From Fast Company

Hootsuite’s “Czar of Bad Systems” has the authority to fix processes that aren’t working–anywhere in the company. READ MORE

From Harvard Business Review

Think back to your first day on the job. If you’re like most people, you felt excited and were eager to get down to work. But, based on the results of field research I recently conducted, I am willing to guess that just a few months later that excitement dissipated and you began to feel dissatisfaction, even boredom, with some aspects of your job. You’ve probably witnessed a similar trend among the employees you’ve hired and managed as well. READ MORE

From Entrepreneur

Your company grows by leaps when you get buy-in from team members and help them see their potential to lead from within. READ MORE

From MIT Sloan Management Review

Companies will effectively navigate the challenges posed by digital disruption if they look at them as organizational and managerial problems, rather than technical ones. READ MORE

From Fast Company

Being a good facilitator isn’t the same as knowing how to manage people or run a meeting. It all comes down to understanding the tools–and structure–that help people collaborate. READ MORE

From Harvard Business Review

Despite the billions of dollars companies spend on employee training, research shows that workers are unconsciously incompetent in 20% to 40% of areas critical to their performance. How can you teach people skills and knowledge they don’t know they lack? By redesigning corporate learning programs so they are adaptive and force users to admit when they’re guessing, and by encouraging a culture of continuous improvement, in which mistakes or lack of confidence is acknowledged and openly discussed. READ MORE

From Entrepreneur

The Rolls-Royce brand is synonymous with top-of-the-line engineering -- but that’s not the only secret to its success. Neil Crockett, chief digital officer at Rolls-Royce, recently revealed to U.K. newspaper The Telegraph that shared team goals are driving innovation at the company. READ MORE

From Jamie Notter

I love data. I’m a cyclist, and in the group of friends I ride with, I’m known as “stats,” because I am always the one to report on our average speed and the number of meters we climbed, etc. So it shouldn’t be a surprise that when it comes to culture, I do like the data. I love debriefing the culture analytics with clients and talking about the interesting patterns and contradictions in the numbers. READ MORE

From Jamie Notter

I was debriefing some internal culture data with a client, and the CEO opened the conversation with his other senior leaders by referencing a book that Marshall Goldsmith wrote a few years ago: What Got You Here Won’t Get You There. Goldsmith’s book is focused on individual leaders—helping them get past some unconscious habits that proved to be successful previously in their careers but have now become roadblocks to success. READ MORE

From Jamie Notter

Some of you know that in the last year I made the decision to personally switch to the metric system. I was originally inspired by a video from Dan Pink on this, and it was surprisingly easy for me to change little things in my life—on my own—to adopt the metric system. My weather apps now show the temperature in Celsius. My scale shows kilograms instead of pounds. I changed many of the settings in my car to kilometers, and I’m actually getting used to the fact that my cruise control on the Beltway is now set to 105. So do you remember in the 1970s when there was a (failed) movement to switch to metric? That’s because in the 1970s you needed a movement for it to happen. We didn’t have the individual power to start changing things on our own. Now we do. READ MORE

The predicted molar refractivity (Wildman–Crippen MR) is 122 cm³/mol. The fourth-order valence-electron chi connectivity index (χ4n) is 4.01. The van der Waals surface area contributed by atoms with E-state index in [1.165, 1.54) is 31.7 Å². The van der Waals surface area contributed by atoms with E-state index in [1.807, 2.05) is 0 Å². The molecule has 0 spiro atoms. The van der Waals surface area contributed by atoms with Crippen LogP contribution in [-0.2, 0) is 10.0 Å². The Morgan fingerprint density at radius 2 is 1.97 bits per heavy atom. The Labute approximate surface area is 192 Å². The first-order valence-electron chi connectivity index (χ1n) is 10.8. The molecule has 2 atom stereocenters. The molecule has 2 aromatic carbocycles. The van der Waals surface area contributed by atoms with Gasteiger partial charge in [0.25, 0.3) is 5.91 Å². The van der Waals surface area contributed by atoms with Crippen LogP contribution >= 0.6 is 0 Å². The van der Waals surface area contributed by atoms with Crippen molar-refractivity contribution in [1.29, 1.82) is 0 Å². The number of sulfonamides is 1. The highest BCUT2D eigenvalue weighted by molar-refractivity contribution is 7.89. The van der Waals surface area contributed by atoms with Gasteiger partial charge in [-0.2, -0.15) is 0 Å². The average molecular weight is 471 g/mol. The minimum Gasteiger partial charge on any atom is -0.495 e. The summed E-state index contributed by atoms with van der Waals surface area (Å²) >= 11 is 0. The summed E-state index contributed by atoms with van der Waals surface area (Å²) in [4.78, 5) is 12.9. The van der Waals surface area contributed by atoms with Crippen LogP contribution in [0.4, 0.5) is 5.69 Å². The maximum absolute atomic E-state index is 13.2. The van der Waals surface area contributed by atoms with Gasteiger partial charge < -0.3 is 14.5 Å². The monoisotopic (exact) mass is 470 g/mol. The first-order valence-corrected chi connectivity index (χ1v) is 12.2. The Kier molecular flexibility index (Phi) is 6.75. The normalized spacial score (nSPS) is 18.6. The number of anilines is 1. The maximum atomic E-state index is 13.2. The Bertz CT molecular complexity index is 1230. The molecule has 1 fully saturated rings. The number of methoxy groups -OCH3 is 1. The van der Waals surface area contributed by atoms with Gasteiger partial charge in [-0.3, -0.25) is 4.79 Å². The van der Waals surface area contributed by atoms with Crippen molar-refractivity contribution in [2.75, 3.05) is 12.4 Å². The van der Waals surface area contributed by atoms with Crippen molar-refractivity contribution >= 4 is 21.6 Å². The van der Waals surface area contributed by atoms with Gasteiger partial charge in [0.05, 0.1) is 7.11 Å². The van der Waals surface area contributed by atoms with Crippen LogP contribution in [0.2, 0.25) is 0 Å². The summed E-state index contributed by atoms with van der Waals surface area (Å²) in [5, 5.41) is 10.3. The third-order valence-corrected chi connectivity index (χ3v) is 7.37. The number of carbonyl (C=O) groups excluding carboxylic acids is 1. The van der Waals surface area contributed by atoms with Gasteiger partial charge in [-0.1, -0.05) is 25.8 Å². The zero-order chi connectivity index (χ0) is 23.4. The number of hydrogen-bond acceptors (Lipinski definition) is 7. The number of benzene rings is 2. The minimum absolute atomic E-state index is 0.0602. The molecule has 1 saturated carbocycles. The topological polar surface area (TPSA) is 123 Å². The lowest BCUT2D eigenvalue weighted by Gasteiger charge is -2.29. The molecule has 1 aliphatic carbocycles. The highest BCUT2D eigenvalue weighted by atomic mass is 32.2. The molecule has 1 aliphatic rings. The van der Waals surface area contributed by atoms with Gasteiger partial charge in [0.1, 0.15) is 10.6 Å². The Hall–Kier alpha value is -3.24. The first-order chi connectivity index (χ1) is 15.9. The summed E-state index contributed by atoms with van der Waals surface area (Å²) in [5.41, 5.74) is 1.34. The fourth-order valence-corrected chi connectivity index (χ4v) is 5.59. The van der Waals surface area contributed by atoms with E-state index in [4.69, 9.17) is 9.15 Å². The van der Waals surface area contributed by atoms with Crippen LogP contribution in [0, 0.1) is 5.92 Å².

From Jamie Notter

I think we take management teams for granted, but given the power they have to impact both strategy and culture inside an organization, I think that’s a mistake. We should be intentional about them and, frankly, hold them to a higher standard. Here are some tips for moving in that direction. READ MORE

From Jamie Notter

Everyone wants to know how good their culture is. They want to know if their people rate the culture favorably, they want to know if they are considered a best place to work, they want to know if they have good engagement scores, and they want to know if they do a good job on things like innovation, transparency, collaboration, and agility. READ MORE

From Jamie Notter

No matter what kind of job you have, I’ll bet that a large percentage of your workday is devoted to one, single activity: Coming up with an answer or a solution to a problem you face. READ MORE

From Entrepeneur

Tough situations make it harder to process information -- but that's not necessarily a bad thing. READ MORE

From Harvard Business Review

As topics like automation, artificial intelligence, and skills retraining dominate conversations about the future of work, some predict catastrophic job loss and a dystopian future where legions of unskilled workers languish unemployable in the margins. READ MORE

From Fast Company

In an ever-polarized world, it’s important to consider points of view other than your own. But truly being open-minded involves some tricky mental work. READ MORE

From Forbes

How engaged are you at work? Probably not much. READ MORE

From Fast Company

These two “silo”-smashing alternatives can fix the problems caused by your stagnant org chart. READ MORE

From Entrepreneur

Companies that have embraced ambitious sustainability goals have invariably found it improves efficiency, employee morale and public perception. READ MORE

From Medium

How embracing constraints and rules can actually cultivate creativity READ MORE